in Musings

Dependent Verification programs are a stupid idea

Many employers are implementing audits of those employees using their company’s health insurance to verify that the dependents claimed are eligible to receive health insurance benefits. I think this is … well, evil.

Sez the Pittsburgh Post:

Employers like the audits because they are often able to help save on health care costs overnight without reducing benefit levels for employees. One in-depth study by the University of Colorado showed the return on investment for its own audit was 13 to 1, in the first year.

But employees targeted by the audits aren’t always fans.

“It creates a lot of anxiety,” said Richard Kolodziejski, legislative affairs director of the Minnesota Association of Professional Employees, whose 13,000-member union is now in the middle of a 130,000-employee audit covering all of the state’s employees.

Or as the Physicians for a National Health Program says:

Many employers have instituted dependent verification programs in order to ferret out this fraud. Is this really what we want to be doing?

It seems ironic that at a time in our history when theoretically we are attempting to enroll as many individuals as possible in health insurance programs, we are pushing a program designed to disenroll individuals currently covered as dependents when they are not technically entitled to such coverage.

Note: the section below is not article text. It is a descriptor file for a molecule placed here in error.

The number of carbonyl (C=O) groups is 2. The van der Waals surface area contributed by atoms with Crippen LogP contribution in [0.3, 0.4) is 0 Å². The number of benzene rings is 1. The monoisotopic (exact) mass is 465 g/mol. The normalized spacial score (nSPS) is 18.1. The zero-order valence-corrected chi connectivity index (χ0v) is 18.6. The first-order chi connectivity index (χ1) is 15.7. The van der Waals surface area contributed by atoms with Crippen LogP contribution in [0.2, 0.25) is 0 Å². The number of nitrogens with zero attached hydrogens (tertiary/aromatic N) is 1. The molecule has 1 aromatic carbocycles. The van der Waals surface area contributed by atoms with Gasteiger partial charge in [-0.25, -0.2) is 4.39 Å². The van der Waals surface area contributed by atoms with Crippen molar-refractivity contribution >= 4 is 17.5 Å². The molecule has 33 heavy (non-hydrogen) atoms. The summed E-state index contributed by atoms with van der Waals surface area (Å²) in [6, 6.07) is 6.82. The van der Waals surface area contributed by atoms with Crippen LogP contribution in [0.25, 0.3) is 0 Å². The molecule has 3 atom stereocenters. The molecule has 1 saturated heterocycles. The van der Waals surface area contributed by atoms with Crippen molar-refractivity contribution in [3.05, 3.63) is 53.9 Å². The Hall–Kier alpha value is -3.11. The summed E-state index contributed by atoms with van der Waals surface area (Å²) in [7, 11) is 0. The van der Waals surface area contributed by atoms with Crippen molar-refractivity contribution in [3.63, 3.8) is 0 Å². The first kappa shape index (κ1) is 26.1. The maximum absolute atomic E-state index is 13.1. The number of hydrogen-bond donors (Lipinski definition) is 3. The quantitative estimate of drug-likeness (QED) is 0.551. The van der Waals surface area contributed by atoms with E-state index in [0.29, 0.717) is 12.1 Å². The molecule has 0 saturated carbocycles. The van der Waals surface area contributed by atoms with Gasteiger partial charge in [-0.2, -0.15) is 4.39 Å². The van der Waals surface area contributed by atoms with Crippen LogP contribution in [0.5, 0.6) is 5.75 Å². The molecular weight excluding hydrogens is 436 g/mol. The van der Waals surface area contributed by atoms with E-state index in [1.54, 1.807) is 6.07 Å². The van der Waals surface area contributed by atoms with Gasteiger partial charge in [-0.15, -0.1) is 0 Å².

We are expanding yet more administrative excesses which are resulting in the opposite of our policy goals. That is, we are increasing the numbers of uninsured through application of these dependent verification programs.

Wouldn’t it be far simpler to have a system that automatically covers everyone, regardless of dependency status or any other criteria? Instead of advancing policies that make health care coverage a crime, shouldn’t we make health care a right for all?

It would be one thing if employers offered first class insurance programs but gone are the days where one’s employer picked up the lion’s share of healthcare costs. Today’s reality is one of high deductibles and spiraling out-of-pocket charges. Forcing employees who are already footing most of their own healthcare bill to cough up extensive paperwork proving the dependents they claim are actually who they say they are is petty and distrustful.

And what if Joe Employee’s sick five-year-old kid is found to be ineligible for coverage? Can anything good come from kicking the kid off health insurance? The kid is going to be SOL and how do you think Joe is going to feel about working there any longer?

Is there anything more evil than a company that would deny a kid healthcare just to save a few bucks? At a time when we should be getting more people health care coverage, why are so many employers focused on kicking more people off of it?

There is plenty of obscene cost to be trimmed from what passes for this country’s healthcare. Going after kids wouldn’t be the first approach I would take. Dependent verification is a stupid idea being sold to employers by healthcare companies that are only looking to make a buck. As Freakonomics says,

The next time you’re counting up all the reasons why employer-based healthcare insurance is a bad idea, you can include this one, too.